Writing a CV

Updated: Apr 4, 2019



A CV serves as an introduction to prospective employers or a way to convey your relevant qualifications and experience. It is primarily for academic, education, scientific, or research positions or fellowships or grants.


Sections of a CV Include:

Contact Information

Name, address, and phone number, email, website or portfolio.

Education Listing of academic degrees beginning with the degree in progress or most recently earned. You may wish to include the title of your thesis/dissertation if applicable. If your GPA is 3.5 or higher, it is appropriate to include. You may also include “Relevant Coursework" under this heading.

Certifications List all relevant certifications and the year received.

Honors and Awards Receipt of competitive scholarships, fellowships, and assistantships; names of scholastic honors, teaching or research awards.

Relevant Experience Listing of positions (part—time, full—time, volunteer, internship) related to the work sought. Include department, firm, agency, or organization name; city and state; job / position title, and dates of employment. Include a brief description of your activities/ duties, using strong action verbs. List these in reverse chronological order.

Other Experience Groupings of other experiences (including volunteer work and / or internships) can enhance your CV. Your experience can also be broken into other categories such as Teaching, Counseling, Administration, Volunteer, Community, Internship, etc. Entries within each section should be in reverse chronological order.

Grants Received Include name of grant, name of granting agency, date received, title or purpose of research project, etc.

Professional Associations Include memberships in national, regional, state, and local professional organizations. Also, list associations, significant appointments to positions or committees in these associations. Student memberships in professional associations are appropriate.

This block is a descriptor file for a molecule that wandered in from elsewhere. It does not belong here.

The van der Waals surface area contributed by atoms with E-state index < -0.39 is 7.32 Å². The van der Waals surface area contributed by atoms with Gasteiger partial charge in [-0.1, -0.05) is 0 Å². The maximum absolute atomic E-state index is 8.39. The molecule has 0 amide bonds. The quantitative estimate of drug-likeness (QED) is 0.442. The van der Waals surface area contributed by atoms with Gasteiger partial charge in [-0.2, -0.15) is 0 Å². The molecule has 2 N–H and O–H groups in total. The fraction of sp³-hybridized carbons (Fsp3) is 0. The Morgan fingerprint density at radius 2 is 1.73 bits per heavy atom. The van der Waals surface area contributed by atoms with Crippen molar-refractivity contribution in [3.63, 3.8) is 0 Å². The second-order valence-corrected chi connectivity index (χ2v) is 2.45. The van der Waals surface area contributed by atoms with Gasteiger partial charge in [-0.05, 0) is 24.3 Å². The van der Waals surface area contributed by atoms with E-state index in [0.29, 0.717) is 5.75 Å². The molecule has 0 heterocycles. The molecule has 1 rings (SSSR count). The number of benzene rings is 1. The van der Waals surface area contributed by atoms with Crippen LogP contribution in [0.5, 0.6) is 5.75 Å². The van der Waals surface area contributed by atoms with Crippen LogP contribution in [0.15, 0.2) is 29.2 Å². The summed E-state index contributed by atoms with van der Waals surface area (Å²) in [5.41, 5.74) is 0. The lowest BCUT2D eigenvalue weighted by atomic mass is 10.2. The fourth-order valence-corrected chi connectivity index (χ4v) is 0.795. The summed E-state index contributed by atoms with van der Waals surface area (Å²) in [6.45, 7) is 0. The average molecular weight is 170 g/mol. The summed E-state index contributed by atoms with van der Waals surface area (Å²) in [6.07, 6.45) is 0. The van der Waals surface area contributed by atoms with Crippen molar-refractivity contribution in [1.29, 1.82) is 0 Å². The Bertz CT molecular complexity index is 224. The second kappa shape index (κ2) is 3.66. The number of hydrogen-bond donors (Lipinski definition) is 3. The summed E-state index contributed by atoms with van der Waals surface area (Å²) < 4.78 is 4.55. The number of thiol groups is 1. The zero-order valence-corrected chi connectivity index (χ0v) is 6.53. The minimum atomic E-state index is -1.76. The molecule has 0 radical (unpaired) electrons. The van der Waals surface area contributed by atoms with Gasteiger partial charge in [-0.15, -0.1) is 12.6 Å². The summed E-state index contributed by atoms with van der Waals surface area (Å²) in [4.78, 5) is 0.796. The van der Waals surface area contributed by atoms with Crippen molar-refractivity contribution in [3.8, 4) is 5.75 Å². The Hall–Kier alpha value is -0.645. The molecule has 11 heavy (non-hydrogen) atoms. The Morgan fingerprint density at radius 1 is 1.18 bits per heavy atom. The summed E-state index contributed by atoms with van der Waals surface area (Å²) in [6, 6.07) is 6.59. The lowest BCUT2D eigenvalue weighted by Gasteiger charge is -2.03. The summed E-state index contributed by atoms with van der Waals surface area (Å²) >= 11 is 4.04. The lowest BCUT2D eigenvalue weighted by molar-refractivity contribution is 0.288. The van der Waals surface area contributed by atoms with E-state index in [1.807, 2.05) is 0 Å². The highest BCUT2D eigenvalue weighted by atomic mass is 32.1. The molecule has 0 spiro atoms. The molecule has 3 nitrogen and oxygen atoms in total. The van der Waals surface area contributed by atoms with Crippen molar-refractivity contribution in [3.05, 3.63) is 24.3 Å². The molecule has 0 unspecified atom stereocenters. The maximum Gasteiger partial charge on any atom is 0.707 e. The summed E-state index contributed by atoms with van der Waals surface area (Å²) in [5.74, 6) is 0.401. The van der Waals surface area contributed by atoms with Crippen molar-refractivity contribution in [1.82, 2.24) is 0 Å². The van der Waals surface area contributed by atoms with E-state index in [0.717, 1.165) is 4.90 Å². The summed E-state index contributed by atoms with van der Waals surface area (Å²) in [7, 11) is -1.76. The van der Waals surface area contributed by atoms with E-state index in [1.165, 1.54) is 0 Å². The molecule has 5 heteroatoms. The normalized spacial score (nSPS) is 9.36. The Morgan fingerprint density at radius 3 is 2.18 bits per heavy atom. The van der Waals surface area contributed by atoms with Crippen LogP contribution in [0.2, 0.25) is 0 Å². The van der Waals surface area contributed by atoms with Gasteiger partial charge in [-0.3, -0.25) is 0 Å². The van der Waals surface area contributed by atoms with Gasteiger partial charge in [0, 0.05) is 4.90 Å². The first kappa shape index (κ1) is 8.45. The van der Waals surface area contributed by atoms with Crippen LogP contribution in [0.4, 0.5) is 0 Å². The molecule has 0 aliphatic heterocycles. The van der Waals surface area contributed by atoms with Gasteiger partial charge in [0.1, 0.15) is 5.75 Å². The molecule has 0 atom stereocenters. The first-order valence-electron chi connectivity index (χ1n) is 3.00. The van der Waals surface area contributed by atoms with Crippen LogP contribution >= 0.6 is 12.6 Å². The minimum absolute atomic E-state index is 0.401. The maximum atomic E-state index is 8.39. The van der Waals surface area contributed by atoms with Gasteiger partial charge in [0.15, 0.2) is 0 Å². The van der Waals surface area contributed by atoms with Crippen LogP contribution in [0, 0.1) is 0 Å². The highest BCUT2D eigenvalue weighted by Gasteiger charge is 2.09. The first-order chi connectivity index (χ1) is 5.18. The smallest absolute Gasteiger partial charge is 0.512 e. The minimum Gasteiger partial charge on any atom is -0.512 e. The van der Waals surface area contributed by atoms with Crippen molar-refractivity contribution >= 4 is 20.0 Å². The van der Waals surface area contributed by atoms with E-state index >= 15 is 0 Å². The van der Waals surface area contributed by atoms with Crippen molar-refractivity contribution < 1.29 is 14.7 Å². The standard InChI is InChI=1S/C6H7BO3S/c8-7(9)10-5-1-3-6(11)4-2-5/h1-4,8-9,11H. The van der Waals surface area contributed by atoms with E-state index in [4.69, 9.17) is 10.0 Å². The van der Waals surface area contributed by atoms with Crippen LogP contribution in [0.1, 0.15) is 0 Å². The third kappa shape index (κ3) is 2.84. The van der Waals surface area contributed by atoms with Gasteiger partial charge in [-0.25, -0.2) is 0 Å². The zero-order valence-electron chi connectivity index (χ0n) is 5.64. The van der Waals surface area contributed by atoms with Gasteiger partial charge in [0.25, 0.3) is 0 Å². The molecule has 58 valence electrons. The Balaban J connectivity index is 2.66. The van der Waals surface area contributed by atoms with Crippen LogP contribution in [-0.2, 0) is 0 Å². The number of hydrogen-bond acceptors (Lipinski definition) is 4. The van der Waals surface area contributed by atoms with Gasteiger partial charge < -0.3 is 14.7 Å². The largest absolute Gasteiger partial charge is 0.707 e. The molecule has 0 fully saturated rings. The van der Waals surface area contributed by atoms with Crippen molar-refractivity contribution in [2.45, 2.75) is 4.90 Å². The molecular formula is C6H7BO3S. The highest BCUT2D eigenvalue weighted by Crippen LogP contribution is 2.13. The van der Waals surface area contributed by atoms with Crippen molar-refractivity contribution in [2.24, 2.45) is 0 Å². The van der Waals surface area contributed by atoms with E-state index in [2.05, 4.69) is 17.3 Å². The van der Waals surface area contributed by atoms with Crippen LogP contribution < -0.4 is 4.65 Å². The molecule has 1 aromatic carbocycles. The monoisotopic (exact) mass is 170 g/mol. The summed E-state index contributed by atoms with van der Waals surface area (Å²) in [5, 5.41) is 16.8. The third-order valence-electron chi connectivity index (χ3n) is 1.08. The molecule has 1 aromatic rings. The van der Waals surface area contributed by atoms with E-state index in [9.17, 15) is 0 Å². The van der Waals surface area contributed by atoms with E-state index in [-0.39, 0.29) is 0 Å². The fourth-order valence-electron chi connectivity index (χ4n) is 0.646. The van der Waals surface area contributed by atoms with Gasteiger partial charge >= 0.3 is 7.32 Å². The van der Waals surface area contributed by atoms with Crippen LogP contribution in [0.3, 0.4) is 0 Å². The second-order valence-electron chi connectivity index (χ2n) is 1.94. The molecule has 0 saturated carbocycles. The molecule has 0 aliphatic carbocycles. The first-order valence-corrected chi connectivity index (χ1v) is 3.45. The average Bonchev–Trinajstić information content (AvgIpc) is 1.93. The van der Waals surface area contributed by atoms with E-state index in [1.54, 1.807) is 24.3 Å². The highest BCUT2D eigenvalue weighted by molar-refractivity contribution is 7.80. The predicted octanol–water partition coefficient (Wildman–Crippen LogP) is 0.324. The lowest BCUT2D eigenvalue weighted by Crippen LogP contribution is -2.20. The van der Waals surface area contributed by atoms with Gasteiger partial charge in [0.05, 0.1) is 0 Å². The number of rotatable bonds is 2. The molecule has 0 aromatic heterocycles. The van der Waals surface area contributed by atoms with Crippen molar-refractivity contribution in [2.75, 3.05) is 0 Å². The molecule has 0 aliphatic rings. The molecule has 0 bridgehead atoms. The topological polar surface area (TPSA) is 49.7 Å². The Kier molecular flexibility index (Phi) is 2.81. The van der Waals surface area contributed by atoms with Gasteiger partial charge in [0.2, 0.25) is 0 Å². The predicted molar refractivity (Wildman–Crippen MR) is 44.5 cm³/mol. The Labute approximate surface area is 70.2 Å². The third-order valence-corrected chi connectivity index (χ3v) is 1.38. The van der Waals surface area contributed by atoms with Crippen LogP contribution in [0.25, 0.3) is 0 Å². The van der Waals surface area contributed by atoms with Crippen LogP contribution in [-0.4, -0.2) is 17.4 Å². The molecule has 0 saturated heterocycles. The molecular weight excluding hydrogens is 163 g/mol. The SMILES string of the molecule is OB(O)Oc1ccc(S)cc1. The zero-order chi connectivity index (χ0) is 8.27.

Publications Give bibliographic citations (using the format appropriate to your particular academic discipline) for articles, pamphlets, chapters in books, research reports, or any other publications that you have authored or co-authored. In fine arts areas, this can include descriptions of recitals and art exhibits.

Presentations Give titles of professional presentations, name of conference or event, dates and location, and include a brief description. List presentations in reverse chronological order.

Research Description of research projects recently conducted or in progress. Include the type of research and a brief description of the purpose.

Institutional Service List institutional committees you have served on, including offices held student groups you have supervised, or special academic projects, which you have assisted.

Courses Taught List the names of courses you have taught, institution and dates where taught, and brief course descriptions.

Community Involvement Appropriate and relevant volunteer work, church work, community service organizations, etc.

Educational Travel

Names of countries, dates, purpose (typically, only include if relevant to the position/ grant for which you are applying).

Qualifications or Skills

A summary of particular or relevant strengths or skills, which you want to highlight. It may be appropriate to list special computing or language skills.


Additional Resources for CVs and Examples


Advice For Planning PhD Students: Writing Your CV


Examples of CVs


Dos and don'ts of writing a CV


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